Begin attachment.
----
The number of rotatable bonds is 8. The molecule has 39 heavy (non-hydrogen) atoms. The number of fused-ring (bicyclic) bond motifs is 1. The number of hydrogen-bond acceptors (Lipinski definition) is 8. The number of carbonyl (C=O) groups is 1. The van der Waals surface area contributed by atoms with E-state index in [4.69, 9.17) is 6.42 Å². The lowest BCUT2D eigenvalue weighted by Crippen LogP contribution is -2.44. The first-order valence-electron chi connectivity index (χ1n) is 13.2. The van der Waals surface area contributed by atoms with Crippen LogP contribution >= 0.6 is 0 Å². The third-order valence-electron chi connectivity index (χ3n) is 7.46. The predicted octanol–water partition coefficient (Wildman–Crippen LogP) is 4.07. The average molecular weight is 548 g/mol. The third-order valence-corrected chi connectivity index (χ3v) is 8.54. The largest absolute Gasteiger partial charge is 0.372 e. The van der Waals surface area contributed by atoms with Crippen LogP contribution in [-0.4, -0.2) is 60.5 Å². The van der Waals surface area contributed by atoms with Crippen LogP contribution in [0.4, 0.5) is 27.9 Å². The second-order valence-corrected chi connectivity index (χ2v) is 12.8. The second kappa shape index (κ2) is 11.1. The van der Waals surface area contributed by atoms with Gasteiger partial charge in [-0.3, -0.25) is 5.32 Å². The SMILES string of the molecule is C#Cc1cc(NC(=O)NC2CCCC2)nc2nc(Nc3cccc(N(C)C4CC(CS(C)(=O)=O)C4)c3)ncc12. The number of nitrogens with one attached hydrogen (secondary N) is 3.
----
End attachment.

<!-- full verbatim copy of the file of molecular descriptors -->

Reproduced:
The number of rotatable bonds is 8. The molecule has 39 heavy (non-hydrogen) atoms. The number of fused-ring (bicyclic) bond motifs is 1. The number of hydrogen-bond acceptors (Lipinski definition) is 8. The number of carbonyl (C=O) groups is 1. The van der Waals surface area contributed by atoms with E-state index in [4.69, 9.17) is 6.42 Å². The lowest BCUT2D eigenvalue weighted by Crippen LogP contribution is -2.44. The first-order valence-electron chi connectivity index (χ1n) is 13.2. The van der Waals surface area contributed by atoms with Crippen LogP contribution >= 0.6 is 0 Å². The third-order valence-electron chi connectivity index (χ3n) is 7.46. The predicted octanol–water partition coefficient (Wildman–Crippen LogP) is 4.07. The average molecular weight is 548 g/mol. The third-order valence-corrected chi connectivity index (χ3v) is 8.54. The largest absolute Gasteiger partial charge is 0.372 e. The van der Waals surface area contributed by atoms with Crippen LogP contribution in [-0.4, -0.2) is 60.5 Å². The van der Waals surface area contributed by atoms with Crippen LogP contribution in [0.4, 0.5) is 27.9 Å². The second-order valence-corrected chi connectivity index (χ2v) is 12.8. The second kappa shape index (κ2) is 11.1. The van der Waals surface area contributed by atoms with Gasteiger partial charge in [-0.3, -0.25) is 5.32 Å². The SMILES string of the molecule is C#Cc1cc(NC(=O)NC2CCCC2)nc2nc(Nc3cccc(N(C)C4CC(CS(C)(=O)=O)C4)c3)ncc12. The number of nitrogens with one attached hydrogen (secondary N) is 3.